Euryalus: EDITH WHARTON
Upward we went by fields of asphodel,
Leaving Ortygia’s moat-bound walls below;
By orchards, where the windflowers’ drifted snow
Lay lightly heaped upon the turf’s light swell;
By gardens, whence upon the wayside fell
Jasmine and rose in April’s overflow:
Till, winding up in Epipolae’s wide brow,
We reached at last the lonely citadel.
There, on the ruined rampart climbing high,
We sat and dreamed among the browsing sheep,
Until we heard the trumpet’s startled cry
Waking a clang of arms about the keep,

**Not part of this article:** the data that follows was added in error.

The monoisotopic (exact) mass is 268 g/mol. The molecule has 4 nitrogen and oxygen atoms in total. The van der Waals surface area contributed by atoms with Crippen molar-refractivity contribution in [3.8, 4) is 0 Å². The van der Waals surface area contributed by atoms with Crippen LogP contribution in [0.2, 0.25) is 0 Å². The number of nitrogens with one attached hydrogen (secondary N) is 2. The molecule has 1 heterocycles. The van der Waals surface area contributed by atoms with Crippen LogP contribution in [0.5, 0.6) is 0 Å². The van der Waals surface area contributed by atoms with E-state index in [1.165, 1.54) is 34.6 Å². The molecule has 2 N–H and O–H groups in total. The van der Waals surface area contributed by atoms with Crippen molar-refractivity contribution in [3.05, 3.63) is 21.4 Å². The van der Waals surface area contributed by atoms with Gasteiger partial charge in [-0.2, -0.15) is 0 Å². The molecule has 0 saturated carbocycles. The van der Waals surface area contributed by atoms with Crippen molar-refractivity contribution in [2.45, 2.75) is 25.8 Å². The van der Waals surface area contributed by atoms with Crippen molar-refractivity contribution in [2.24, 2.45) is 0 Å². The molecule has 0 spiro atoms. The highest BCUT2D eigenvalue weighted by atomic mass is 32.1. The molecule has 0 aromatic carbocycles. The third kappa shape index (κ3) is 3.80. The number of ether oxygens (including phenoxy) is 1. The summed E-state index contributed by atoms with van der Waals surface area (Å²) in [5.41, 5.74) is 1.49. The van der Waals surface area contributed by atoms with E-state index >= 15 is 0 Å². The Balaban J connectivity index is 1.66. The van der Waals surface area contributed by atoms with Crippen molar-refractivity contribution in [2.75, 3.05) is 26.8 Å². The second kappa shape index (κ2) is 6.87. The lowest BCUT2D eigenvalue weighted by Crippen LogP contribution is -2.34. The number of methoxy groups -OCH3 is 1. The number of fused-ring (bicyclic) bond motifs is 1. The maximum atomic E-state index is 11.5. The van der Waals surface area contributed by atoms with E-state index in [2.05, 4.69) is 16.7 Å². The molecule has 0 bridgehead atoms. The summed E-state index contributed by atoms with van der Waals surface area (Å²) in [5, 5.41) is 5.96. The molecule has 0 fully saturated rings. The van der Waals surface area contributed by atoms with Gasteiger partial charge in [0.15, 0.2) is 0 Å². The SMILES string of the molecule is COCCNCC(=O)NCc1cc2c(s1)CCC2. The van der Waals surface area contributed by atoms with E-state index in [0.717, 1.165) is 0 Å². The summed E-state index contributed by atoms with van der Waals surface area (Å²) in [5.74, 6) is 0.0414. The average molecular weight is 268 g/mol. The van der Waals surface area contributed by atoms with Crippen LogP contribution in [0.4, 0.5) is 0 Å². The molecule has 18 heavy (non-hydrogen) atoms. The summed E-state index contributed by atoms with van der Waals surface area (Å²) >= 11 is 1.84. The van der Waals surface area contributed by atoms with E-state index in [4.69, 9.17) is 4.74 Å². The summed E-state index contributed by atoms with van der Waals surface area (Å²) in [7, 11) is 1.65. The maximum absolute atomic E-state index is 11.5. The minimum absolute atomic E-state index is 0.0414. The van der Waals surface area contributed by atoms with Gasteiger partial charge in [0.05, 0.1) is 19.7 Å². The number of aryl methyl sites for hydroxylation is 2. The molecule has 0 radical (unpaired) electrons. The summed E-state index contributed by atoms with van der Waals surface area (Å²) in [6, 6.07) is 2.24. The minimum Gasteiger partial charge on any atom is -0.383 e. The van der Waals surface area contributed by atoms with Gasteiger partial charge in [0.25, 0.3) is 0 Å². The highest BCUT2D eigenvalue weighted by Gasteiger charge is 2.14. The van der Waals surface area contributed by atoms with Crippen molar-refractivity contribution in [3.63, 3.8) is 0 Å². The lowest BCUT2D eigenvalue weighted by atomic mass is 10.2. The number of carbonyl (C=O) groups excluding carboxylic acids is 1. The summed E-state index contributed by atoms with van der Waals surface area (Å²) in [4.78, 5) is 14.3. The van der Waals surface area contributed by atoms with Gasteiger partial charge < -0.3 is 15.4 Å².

And seaward saw, with rapt foreboding eye,
The sails of Athen whiten on the deep.
Euryalus refers to the fortress, the main citadel of Ancient Syracuse, an historic city on the Italian island of Sicily. Syracuse is located in the southeast corner of Sicily, and Ortygia is located at the eastern end of Syracuse. Epipolae is an ancient fortified plateau west of Syracuse, which was enclosed with walls. Today, UNESCO has listed Syracuse as a World Heritage Site.
Photographer: Martina Nicolls
MARTINA NICOLLS – MartinaNicollsWebsite